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Cheng Huan is a missionary whose goal is to bring the teachings of peace by Buddha to the civilized Anglo-Saxons. Upon landing in England, he is quickly disillusioned by the intolerance and apathy of the country. He becomes a storekeeper of a small shop. Out his window, he sees the young Lucy Burrows. She is regularly beaten by her prizefighter father, underfed and wears ragged clothes. Even in this deplorable condition, Cheng can see that she is a priceless beauty and he falls in love with her from afar. On the day that she passes out in front of his store, he takes her in and cares for her. With nothing but love in his heart, he dresses her in silks and provides food for her. Still weak, she stays in his shop that night and all that Cheng does is watch over her. The peace and happiness that he sees last only until Battling Burrows finds out that his daughter is with a foreigner. Written by
Tony Fontana <firstname.lastname@example.org>
Cheng Huan is so saintly because D.W. Griffith knew there was a lot of Sinophobia in the US, and audiences would have trouble accepting a Chinese hero. In the original short story, Cheng Huan is just a guy who joined the Chinese merchant marines when he got into debt, grew tired of shipboard life and ended up in Limehouse, a multi-cultural port district in the poor section of London. He was never a Buddhist missionary or a pacifist, and fell just short of being a statutory rapist (albeit, he really loved Lucy); another part of rehabilitating his character was to change Lucy's age from 12 to 16. The audience is not supposed to think they had a sexual relationship, but if people played that out in their heads, it wasn't illegal (unless it was under US miscegenation laws, but Griffith kept the London setting). Anyway, it wasn't child-rape. In the original story, the only way in Cheng Huan he is morally superior to anyone else is his ahead-of-its-time compassion for Lucy. Griffith's personal copy of "Limehouse Nights", the book with the short story "The Chink and the Child"--on which this film is based--with all his screen writing marginal notes, still exists, in a rare book collection at the Lilly Library on the campus of Indiana University, along with a manuscript copy of the story by the author, with comments by Griffith and Lillian Gish. See more »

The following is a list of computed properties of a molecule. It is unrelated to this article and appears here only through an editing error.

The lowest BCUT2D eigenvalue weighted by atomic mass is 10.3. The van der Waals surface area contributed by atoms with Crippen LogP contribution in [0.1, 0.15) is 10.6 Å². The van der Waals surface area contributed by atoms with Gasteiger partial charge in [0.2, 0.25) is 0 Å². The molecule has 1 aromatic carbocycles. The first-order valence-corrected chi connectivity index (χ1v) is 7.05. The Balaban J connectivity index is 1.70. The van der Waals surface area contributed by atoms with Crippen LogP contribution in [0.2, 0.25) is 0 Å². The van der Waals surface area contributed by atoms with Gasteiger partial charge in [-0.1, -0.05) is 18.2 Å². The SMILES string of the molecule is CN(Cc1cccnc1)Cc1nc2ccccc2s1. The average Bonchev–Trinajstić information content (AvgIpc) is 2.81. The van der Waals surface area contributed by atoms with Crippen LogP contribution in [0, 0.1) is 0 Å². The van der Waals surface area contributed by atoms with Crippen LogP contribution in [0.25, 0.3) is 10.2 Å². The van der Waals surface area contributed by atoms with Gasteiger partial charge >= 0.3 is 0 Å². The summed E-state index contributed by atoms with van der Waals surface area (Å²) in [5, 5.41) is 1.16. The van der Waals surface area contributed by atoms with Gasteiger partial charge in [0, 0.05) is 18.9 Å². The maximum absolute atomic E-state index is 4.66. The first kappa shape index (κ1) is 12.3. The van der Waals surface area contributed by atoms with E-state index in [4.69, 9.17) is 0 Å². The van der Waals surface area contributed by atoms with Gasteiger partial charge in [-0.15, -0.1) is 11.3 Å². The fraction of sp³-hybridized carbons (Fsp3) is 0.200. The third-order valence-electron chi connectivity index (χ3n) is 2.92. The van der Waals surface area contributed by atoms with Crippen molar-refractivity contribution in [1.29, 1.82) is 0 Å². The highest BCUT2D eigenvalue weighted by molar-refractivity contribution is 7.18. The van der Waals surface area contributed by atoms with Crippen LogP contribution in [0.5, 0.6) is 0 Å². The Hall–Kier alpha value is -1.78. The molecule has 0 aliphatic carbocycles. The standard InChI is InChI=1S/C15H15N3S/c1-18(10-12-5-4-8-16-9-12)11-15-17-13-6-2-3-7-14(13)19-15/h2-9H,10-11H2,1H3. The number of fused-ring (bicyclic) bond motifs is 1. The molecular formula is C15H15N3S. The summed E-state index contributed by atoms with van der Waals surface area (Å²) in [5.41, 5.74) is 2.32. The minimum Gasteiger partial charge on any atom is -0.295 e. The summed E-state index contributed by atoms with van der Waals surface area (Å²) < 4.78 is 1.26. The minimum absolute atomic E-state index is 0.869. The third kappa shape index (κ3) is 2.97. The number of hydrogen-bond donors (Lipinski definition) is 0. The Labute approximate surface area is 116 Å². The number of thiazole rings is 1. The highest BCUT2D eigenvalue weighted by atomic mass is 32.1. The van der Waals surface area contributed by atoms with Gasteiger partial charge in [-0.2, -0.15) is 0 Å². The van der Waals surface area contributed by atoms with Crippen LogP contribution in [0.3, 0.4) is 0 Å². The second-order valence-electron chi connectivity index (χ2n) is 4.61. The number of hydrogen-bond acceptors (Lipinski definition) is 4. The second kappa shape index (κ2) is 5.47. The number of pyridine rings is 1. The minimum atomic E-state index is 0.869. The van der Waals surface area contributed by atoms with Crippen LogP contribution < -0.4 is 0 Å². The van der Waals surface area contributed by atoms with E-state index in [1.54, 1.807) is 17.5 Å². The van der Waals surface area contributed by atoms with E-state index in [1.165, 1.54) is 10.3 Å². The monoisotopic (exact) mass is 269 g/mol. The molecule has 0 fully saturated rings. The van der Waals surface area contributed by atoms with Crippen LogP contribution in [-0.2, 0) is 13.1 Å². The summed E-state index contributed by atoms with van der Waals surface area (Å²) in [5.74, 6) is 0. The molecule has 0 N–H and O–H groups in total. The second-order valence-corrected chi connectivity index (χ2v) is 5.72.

During the boxing scene, when the two fighters enter the ring; Battling is wearing his robe in one shot, and in the next shot it is off. See more »
Don't do it, Daddy! You'll hit me once too often, and then they'll hang yer.
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Like the BROKEN BLOSSOMS of a trampled rose, the pure affection between two unutterably lonely people is destroyed by evil & hatred.
Turning his back temporarily on the Silent epics of his past, movie master David Wark Griffith turned the laser beam of his talent on the tragic story of three pathetic individuals living in the slums of London's Limehouse: a fragile waif, her vicious father, and the gentle Chinese shopkeeper living nearby. No huge casts rampaging through innumerable subplots, no tremendous production values spent to illustrate the sweep & flow of a historical period. Just three people living increasingly desperate lives, brought together by a tidal wave of pure emotion.
Lillian Gish was right thinking she was too old to play the young girl, and she did so only at Griffith's insistence, but it is impossible to contemplate anyone else in the role. She is utterly luminous as the abused child who finds a few moments of glorious affection with the young foreigner from the East. Miss Gish's magically expressive face creates a classic cinema moment when she attempts to smile to save herself from a beating, pushing up the corners of her mouth with two fingers, while her tormented eyes reveal to the viewer her deep pain and fear. Later, in her celebrated closet scene, like a trapped animal she releases an explosion of frenzy which is still difficult to watch, as her attacker uses a hatchet to smash the barrier between them. Miss Lillian had started rehearsals while weakened from the Spanish Flu; she created a movie portrait which caught her genius forever.
Matching her in almost every particular is her costar Richard Barthelmess, who gives a most sensitive portrayal as the Chinese missionary who comes to England to proselytize for Buddha, but instead finds himself alone & friendless in the squalor of the great city. Barthelmess uses his eyes almost exclusively to express what's in his heart, bringing enormous dignity & repose to his role. It is too easy today to criticize a performer for playing an ethnic role, but once, to be able to do so convincingly, was considered the hallmark of a capable actor. Barthelmess does so with both conviction & distinction, bringing the film to a heartbreaking conclusion.
Rounding out the threesome is Englishman Donald Crisp. Although in reality the most gentle and affable of men, he nonetheless made a career during the Silent Era of playing violent brutes, never more despicable than here. His character glories in the terrors he inflicts on Miss Lillian, the viewer loathes him, and his eventual fate is most welcome & well deserved.
The film almost didn't get released. Paramount Pictures boss Adolph Zukor hated it; he thought it too morbid. Griffith raised the operating costs of $91,000 and purchased the film, releasing it through United Artists. Receptive audiences helped it make millions. As Miss Lillian said decades later, "Griffith put tragic poetry on the screen for the first time."
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